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The Best Farewell For the Deceased

Ven. Pomnyun Sunim. Image courtesy of Jungto Society

The Korean Seon (Zen) master Venerable Pomnyun Sunim (법륜스님) wears many hats: Buddhist monk, teacher, author, environmentalist, social activist, and podcaster, to name a few. As a widely respected Dharma teacher and a tireless socially engaged activist in his native South Korea, Ven. Pomnyun Sunim has founded numerous Dharma-based organizations, initiatives, and projects that are active across the world. Among them, Jungto Society, a volunteer-based community founded on the Buddhist teachings and expressing equality, simple living, and sustainability, is dedicated to addressing modern social issues that lead to suffering, including environmental degradation, poverty, and conflict.

The following article shared by Jungto Society is part of a series of notable highlights from Ven. Pomnyun Sunim’s writings, teachings, and regular live-streamed Dharma Q+A sessions, which are accessible across the globe.

When the Buddha was close to death, his disciples came to him and asked:

“How would you like us to conduct your funeral?” 

The Buddha answered:

“You don’t need to worry about my funeral because the lay Buddhists will take care of it.”

Lay Buddhists are those who take refuge in the Three Jewels and practice the Five Precepts without becoming monks or nuns. When the Buddha said that they would take care of it, he meant that his funeral would be conducted based on the customs of laypeople in India. And so, after the Buddha died, lay Buddhists cremated the Buddha’s body according to Indian tradition. If he had lived in Korea, the Buddha would have been buried in the ground as is the custom in Korea.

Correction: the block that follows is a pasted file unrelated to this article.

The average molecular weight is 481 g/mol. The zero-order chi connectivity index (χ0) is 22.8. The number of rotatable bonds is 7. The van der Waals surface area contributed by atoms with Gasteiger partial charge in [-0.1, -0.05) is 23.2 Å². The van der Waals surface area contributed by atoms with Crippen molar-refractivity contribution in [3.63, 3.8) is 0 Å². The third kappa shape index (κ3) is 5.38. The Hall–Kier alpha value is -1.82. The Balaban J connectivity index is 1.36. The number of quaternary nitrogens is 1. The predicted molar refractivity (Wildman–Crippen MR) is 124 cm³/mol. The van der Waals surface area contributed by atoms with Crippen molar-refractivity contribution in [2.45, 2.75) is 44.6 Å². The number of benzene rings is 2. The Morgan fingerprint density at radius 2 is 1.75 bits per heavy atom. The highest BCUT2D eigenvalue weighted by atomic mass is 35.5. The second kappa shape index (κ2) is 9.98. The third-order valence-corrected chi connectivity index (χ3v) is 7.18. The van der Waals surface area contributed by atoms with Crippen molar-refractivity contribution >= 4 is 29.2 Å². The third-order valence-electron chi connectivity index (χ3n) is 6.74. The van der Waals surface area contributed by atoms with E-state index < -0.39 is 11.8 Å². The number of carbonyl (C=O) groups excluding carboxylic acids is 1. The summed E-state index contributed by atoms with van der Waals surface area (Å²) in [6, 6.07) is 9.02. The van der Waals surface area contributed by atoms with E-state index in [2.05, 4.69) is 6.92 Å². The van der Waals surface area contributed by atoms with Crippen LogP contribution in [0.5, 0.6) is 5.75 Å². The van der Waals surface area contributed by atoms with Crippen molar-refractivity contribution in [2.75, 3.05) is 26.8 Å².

The Dharma is a teaching about truth, so it does not contain cultural aspects. However, since Buddhism originated in India, the local traditions, customs, and culture were integrated into Buddhist culture. Strictly speaking, neither cremation nor the 49-day posthumous ceremony is a fundamental tradition of Buddhism. They are, in fact, part of the of Indian cultural tradition.

It is said that the deceased person has 49 days to be saved and they are classified into one of nine levels based on their deeds during their life:

“Anyone can be reborn in paradise after he dies if he sincerely hopes for it. However, not everyone can be reborn in paradise right away since people fall into one of the nine categories based on their deeds.” 

Specifically, people are divided into three categories of high, middle, and low, and those in each of the three categories are again divided into high, middle, and low. And so there are a total of nine categories.

It is believed that people in the very highest category are reborn in paradise immediately after their death. It is comparable to leaving one room and entering another room. Those in the second category are reborn within 12 hours. It takes a day for those in the third category, three days for those in the fourth, a week for those in the fifth, 21 days for those in the sixth, and finally, it takes 49 days for those in the seventh category to be reborn in paradise. This is  the reason that people hold the 49-day posthumous ceremony. This ritual provides an opportunity for people to do good deeds on behalf of deceased family members and help them to be reborn in paradise within 49 days.